13. Gergeti Trinity Church
Set in a serene and secluded spot in the Caucasus, with Mount Kazbek towering over it, Gergeti Trinity Church is one of Georgia’s most revered and renowned landmarks. Located atop of a 2,170-metre-high mountain, the church boasts breathtaking views, with marvelous mountains all around it and the glimmering Chkheri river below.
To reach the church, which was built all the way back in the 14th century, visitors can either hike up the steep mountainside or drive to the summit. Due to its isolated setting and the outstanding beauty on show, Gergeti Trinity Church is a photographer’s dream.
12. San Andrés Xecul Church
With its bright facade and vivid colors, San Andrés Xecul Church in the Western Highlands of Guatemala certainly threatens to overwhelm the senses. Dotted across its outside walls are over two hundred painted figures and sculptures, with angels and jaguars lying alongside images of fruit, corn, and birds. These agricultural scenes reflect the importance of nature and the local Mayan people’s connection to their land. Built in 1900, the Baroque church showcases a fascinating mix of local and colonial influences and is very unique in terms of its aesthetics.
11. La Sagrada Família
Another church that is sure to be unlike anything you’ve ever seen before is La Sagrada Familia in Barcelona. Designed by the Catalan architect Antoni Gaudi, work began on the beautiful basilica in 1882. Remarkably, it is still ongoing to this day. While the outside, with its ornate facades and towering spires, almost looks like a gigantic sandcastle, its interior is bathed in colors and light, which floods in through its delightful stained glass windows.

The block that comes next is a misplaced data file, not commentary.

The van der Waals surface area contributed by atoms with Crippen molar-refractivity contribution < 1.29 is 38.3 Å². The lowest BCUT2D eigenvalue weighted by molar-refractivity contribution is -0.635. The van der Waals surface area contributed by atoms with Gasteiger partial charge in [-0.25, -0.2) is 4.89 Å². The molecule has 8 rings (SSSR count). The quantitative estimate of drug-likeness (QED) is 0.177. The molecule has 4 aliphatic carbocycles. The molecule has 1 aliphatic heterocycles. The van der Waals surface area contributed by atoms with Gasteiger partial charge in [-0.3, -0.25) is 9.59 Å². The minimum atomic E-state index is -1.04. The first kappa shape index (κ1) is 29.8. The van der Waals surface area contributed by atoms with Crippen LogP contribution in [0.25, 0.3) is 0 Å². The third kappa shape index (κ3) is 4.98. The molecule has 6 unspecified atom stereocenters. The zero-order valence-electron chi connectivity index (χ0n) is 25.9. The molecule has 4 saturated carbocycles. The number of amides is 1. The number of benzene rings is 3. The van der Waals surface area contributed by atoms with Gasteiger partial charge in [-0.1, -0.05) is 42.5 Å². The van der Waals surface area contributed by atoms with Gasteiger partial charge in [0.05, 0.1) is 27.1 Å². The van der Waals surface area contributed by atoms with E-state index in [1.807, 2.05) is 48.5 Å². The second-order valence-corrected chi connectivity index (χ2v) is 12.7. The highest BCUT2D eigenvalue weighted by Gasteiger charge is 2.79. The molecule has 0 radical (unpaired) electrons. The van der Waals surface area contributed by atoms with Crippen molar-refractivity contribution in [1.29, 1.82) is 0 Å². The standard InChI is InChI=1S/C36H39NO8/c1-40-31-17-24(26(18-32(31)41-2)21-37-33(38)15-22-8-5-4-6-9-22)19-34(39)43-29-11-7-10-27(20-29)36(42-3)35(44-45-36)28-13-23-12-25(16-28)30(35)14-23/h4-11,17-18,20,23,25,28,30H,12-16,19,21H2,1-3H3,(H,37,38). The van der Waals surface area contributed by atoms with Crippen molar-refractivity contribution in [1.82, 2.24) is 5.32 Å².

In addition to this, enormous columns reminiscent of trees prop up the church, while gorgeous geometric designs can be found wherever you look. One of the most innovative and inspired buildings on Earth, La Sagrada Familia is a work of art like no other.
10. Church of St. George
Built by King Lalibela to be the ‘New Jerusalem,’ Lalibela, in the Ethiopian highlands, is home to eleven incredible monolithic churches. These were hewn from the top down into living rock, between the 7th and 13th centuries, with an intricate series of tunnels and passages connecting them.
Of these, the Church of St. George is undoubtedly the most important and impressive of the lot as it is so finely carved out of the mountainside. Set in the shape of a Greek cross, the church reaches a height of 12 meters, with amazing artworks found within its atmospheric interior. To this day, the church and Lalibela still act as an important pilgrimage site and are one of the highlights of any visit to Ethiopia.
9. Las Lajas Sanctuary
Hidden in a canyon on the Guaitara River in Colombia, Las Lajas Sanctuary’s gorgeous Gothic Revival style architecture certainly makes for a magical sight. Built between 1916 and 1949, the spectacular sanctuary lies on a 130-foot-high bridge that spans the river, with a beautiful waterfall twinkling beside it.